Written by: Engineering Conservation Crew
Over 100 species of Anaphalis (everlastings) are recognized in India, south Asia, and Europe, but only one (A. margaritacea) occurs naturally in North America. Our N.A. species is commonly called pearly everlasting for the pearl-white bracts that surround the yellow disk flowers and it holds a special place in our native environment and in our hearts.
Native Americans often utilize odoriferous plants for medicinal purposes and pearly everlasting is no exception. Common uses for this species included ointments for sores, boiling in tea for rheumatism, or the smoke was utilized to treat colds. The plant is also among many native species used as a tobacco substitute. Furthermore, their bracts remain fresh in appearance long after the central disk flowers have wilted, making them well suited for dried flower arrangements, hence the common name “everlasting”. There are separate male and female flowers, usually on separate plants, and they take on different gender-specific yellow or rust-yellow color.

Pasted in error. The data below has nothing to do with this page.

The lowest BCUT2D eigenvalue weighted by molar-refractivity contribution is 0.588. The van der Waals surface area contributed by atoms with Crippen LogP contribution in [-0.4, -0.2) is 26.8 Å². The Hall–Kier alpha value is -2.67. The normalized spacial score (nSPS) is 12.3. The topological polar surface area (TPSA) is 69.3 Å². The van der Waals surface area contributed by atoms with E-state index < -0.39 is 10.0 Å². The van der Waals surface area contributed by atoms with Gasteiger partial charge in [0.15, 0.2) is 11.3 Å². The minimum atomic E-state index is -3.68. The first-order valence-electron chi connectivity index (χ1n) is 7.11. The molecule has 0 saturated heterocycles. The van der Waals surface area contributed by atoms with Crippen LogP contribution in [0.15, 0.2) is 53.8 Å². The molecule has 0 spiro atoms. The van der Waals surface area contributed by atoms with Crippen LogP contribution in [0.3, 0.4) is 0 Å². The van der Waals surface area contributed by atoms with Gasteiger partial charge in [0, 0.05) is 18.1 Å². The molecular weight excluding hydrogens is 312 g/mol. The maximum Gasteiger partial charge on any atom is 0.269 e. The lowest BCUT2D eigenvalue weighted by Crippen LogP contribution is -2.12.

In the spring, this plant is a larvae host for many skippers as well as the American Lady- Vanessa virginensis. The young larvae create a silken web around the plant to feed. This can look discouraging if you are trying to grow this plant, but like in many native plant-insect relationships, the plant generally makes a full recovery and flowers later in the summer.
Perched atop this pearly plant are two predatory insects called ambush bugs. These apt hunters lie perfectly motionless on flowering species that attract their favorite meals and, at just the right moment, strike out with their praying-mantis like claws to capture their prey. Their favorite meals include flies, small moths, aphids, and can even catch creatures ten times their size like bumblebees and butterflies. While this may seem like a negative thing, predatory insects like ambush bugs are essential parts of a functioning ecosystem. They help keep insects populations in check, including garden pests, and we would quickly notice if them and other insect predators were gone.
Each week during the growing season, the Engineering Division focuses in on a Plant of the Week to raise awareness of different plants in the field that benefit our environment. The Engineering crews in the field tasked with conservation share expert insight on these plants and their benefits each week in a creative way!